Abandonment, Part 2

Read Part 1.

I love to race. It is a high of goofy joy and surprise and pain and intensity. It is amazing to share this experience with other people. And I love riding my mountain bike. I love the focus and the animalness, the unforgiving challenge, the full engagement with earth.

Anything that leaches from these positive feelings has to go.

What good would it possibly do for me to carry even the slightest anxiety about participating in an event that requires technical skills? The anxiety won't keep me from showing up and plunking down my money and racing. So it's nothing but a drain on a happy vibe and mental resources.

I am not a person who wants to hang onto her issues like they were a club membership or a pedigree.

So. Already an emotionally and physically insecure child, I spent six or so years learning that sub-par athletic performance was a ticket to ridicule, pain, and loneliness. Do I expect the same thing to happen now? No. Everyone in racing and the local MTB scene has been welcoming, and races have been exhilarating and fun.

And really, nobody gives a second thought to how bad anyone else sucks in a race. Obsessing over others' weaknesses is not why they lined up. But it's no wonder I'd have a knee-jerk fear of feeling that I don't belong out there.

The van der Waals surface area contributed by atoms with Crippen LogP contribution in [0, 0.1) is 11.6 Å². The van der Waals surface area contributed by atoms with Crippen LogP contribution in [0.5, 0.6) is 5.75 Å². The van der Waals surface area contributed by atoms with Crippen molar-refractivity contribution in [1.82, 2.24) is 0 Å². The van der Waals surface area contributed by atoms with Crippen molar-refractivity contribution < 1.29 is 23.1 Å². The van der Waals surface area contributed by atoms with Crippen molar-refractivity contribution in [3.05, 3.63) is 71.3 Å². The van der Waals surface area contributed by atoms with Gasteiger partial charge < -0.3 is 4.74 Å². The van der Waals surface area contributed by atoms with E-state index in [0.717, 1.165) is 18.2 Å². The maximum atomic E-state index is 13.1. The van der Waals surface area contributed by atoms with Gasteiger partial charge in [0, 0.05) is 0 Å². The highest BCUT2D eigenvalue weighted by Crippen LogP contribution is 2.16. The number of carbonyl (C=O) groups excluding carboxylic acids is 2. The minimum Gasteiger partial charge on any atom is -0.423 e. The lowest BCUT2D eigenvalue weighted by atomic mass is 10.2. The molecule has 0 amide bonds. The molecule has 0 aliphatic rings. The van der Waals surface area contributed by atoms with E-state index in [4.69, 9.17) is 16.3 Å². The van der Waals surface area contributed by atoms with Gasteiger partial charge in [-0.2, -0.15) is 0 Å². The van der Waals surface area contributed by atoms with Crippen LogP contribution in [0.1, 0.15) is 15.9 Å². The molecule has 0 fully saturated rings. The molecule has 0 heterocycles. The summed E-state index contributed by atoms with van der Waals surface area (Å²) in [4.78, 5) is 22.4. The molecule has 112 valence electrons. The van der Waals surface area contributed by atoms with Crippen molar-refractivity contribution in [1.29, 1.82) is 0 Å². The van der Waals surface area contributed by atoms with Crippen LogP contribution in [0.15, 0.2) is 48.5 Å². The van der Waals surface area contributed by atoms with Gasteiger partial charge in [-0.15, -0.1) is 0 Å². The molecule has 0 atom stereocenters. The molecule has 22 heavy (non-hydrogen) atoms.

Answering the question "Why?" prompted me to see for the first time that it wasn't my early experiences with athletics that fed the fear. It was the child's feeling of working without a safety net of affectionate approval, of not being wanted.

The answer was immediate and crystal clear: BUT I LIKE ME.

I pictured the child I had been. At age ten, at age six, at age two. I pictured me holding that child in my arms. You are safe with me. No one is going to hurt you now. I will take care of you. I love you. You can try anything and I will be here for you.

That exercise was strong medicine. It made me see myself as separate from that hurt child. It made me see myself as powerful enough to protect that child. And it let that child hear words it had been hungry for, and know they were true.

It was shockingly rapid, how quickly it cleared mental clutter. The old fears, what were they? Dead trash. Nothing to keep. It was like closing my eyes on a scene of disorder and opening them in a spare, peaceful room with the windows open to fresh air.

If I race, it is because it is in my nature. I can love it without reserve.

I can love it without need.

Whatever, whoever I love, I can love this way.

It has been days now since this realization. The sensation of bliss has not passed.